Ready or Not, Mobile Health IT is Here to Stay

Posted by PureWeb on Thu, Jul 30, 2015

Using smartphones and tablets for clinical patient care is rapidly becoming the new normal for providers. Until recently, most were using their devices for research or communicating with colleagues, in other words non-clinical applications. In just one year, the percentage of physicians using mobile devices to manage patient care -- ordering prescriptions, accessing records, ordering tests or viewing results -- has grown from 8 to 31 percent.[1] That's an almost three fold increase between 2013 and 2014. Among those most likely group of smartphone users are ER doctors, obstetrician-gynecologists, general and orthopedic surgeons and radiologists. Today, mobile tech is rapidly transitioning to a tool for clinical care delivery.

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Supporting Modern Healthcare Delivery with Secure Mobile Health IT

Posted by PureWeb on Fri, Jul 24, 2015

At healthcare institutions across the country security breaches have become an epidemic of their own. Most recently, a break-in at the UCLA Health System may have compromised the addresses, Social Security numbers, medical records and ID numbers of as many as 4.5 million people. [1] In this environment, health IT and security administrators are increasingly reluctant to open their networks to mobile access. "Security is the biggest barrier to using mobile health IT," confirms Randy Tebbs, Information Systems Analyst at Intermountain Healthcare in Salt Lake City, UT.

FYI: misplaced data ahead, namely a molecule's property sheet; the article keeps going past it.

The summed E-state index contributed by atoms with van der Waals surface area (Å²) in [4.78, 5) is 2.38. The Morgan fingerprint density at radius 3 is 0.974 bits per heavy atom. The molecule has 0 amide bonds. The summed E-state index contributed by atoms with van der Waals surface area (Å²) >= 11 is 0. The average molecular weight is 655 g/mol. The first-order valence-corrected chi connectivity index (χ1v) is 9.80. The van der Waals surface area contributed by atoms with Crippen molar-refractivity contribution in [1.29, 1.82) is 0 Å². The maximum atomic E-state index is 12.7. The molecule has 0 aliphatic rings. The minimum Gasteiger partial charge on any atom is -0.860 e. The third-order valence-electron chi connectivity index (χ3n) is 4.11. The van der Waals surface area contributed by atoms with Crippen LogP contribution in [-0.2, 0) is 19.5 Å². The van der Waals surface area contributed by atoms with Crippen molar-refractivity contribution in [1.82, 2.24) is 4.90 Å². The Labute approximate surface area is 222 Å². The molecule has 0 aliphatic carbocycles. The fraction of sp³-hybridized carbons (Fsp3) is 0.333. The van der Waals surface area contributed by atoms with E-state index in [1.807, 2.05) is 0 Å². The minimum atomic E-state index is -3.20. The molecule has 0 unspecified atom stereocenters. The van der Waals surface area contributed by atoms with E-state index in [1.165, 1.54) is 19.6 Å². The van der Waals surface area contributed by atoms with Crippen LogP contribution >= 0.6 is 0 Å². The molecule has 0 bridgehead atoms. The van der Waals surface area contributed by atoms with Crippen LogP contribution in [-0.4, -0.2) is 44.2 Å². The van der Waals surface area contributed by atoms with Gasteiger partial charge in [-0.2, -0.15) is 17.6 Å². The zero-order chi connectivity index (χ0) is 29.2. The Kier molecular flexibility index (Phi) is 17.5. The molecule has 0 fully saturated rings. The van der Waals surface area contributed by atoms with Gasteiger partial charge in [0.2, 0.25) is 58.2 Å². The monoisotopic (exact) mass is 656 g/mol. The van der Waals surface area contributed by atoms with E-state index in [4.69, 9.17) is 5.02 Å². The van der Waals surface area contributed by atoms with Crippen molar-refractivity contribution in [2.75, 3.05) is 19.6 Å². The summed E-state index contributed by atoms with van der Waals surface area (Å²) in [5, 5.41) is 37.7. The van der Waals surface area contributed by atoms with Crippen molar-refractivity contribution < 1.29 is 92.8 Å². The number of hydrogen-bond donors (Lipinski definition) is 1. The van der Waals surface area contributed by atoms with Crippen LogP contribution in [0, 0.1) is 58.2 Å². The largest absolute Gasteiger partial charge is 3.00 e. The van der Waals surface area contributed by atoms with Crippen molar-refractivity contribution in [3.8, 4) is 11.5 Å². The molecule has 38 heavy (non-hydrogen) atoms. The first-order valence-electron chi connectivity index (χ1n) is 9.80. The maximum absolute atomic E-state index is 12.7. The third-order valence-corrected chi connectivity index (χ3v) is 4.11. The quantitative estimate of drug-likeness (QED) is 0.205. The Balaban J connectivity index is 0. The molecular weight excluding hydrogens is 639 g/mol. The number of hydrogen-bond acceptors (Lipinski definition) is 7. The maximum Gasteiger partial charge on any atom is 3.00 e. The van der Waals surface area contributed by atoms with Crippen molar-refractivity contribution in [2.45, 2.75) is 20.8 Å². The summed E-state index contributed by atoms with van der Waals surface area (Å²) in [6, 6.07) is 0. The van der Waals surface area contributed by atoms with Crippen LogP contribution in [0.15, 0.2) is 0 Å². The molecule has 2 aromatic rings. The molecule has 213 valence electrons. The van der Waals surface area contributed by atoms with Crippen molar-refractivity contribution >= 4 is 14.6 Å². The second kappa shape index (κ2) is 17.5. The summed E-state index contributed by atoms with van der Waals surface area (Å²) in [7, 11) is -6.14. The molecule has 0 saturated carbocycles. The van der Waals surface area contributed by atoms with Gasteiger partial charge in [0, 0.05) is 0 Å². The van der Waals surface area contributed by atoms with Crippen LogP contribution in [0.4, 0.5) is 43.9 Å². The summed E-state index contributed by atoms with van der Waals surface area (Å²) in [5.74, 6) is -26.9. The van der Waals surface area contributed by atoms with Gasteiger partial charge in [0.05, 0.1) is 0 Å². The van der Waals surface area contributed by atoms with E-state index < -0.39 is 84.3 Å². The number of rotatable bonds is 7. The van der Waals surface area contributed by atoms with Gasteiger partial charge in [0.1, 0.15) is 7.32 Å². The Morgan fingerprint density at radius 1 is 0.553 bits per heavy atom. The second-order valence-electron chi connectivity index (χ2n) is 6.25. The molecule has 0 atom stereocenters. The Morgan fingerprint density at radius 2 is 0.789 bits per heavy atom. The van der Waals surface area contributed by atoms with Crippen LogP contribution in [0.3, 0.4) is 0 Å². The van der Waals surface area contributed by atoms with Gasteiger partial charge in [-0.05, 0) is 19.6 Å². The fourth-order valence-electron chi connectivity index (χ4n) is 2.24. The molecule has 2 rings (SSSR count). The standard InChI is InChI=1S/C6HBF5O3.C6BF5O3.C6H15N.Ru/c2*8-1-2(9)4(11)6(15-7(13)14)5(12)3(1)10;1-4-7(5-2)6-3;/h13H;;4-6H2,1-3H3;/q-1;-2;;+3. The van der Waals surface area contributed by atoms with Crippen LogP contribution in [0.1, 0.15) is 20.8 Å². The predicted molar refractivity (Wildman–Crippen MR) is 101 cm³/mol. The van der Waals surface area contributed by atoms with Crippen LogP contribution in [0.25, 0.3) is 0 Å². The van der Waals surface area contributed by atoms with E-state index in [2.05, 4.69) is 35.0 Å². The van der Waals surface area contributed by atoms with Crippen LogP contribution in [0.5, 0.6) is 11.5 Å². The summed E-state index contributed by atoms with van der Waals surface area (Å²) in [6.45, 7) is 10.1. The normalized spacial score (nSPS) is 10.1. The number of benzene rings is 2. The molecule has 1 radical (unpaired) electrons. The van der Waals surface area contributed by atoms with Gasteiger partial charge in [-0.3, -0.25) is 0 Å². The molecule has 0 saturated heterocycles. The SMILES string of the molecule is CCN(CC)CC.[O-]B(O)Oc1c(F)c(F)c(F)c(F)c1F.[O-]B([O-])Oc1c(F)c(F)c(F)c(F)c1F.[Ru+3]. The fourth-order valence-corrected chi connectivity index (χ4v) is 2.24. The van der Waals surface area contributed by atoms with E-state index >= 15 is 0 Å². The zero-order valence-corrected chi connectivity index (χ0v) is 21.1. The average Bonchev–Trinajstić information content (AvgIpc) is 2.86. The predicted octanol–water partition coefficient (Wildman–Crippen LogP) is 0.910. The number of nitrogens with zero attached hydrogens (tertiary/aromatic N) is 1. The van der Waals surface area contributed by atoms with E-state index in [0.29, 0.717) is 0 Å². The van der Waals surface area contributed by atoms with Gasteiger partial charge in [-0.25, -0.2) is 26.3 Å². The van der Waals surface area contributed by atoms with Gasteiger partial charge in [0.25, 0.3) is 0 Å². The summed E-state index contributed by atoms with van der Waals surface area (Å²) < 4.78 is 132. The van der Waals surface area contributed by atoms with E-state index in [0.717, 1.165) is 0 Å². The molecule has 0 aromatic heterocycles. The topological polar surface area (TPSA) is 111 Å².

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Cardiac CT Emerging as Mainstream Diagnostic and Screening Tool

Posted by Randy Rountree on Thu, Jul 16, 2015

First Online Training Demoed at Las Vegas Gathering of Over 1000 Cardiac Image Experts

Imaging is rapidly becoming a standard element in the screening and diagnosis of heart patients. Anyone heading to the ER with chest pains today may find themselves being sent for non-invasive imaging for diagnostic purposes instead of to a "cath lab." With the development of faster, 3D imaging doctors now have a wealth of information from patient scans, eliminating the need in many cases for more invasive techniques to rule out heart disease. Of course the decision on whether to send a patient for cardiovascular computer tomography (cardiac CT) or to the cath lab depends on their risk profile, but for many patients cardiac CT offers faster, less expensive diagnosis that gets them out of the ER in less time.

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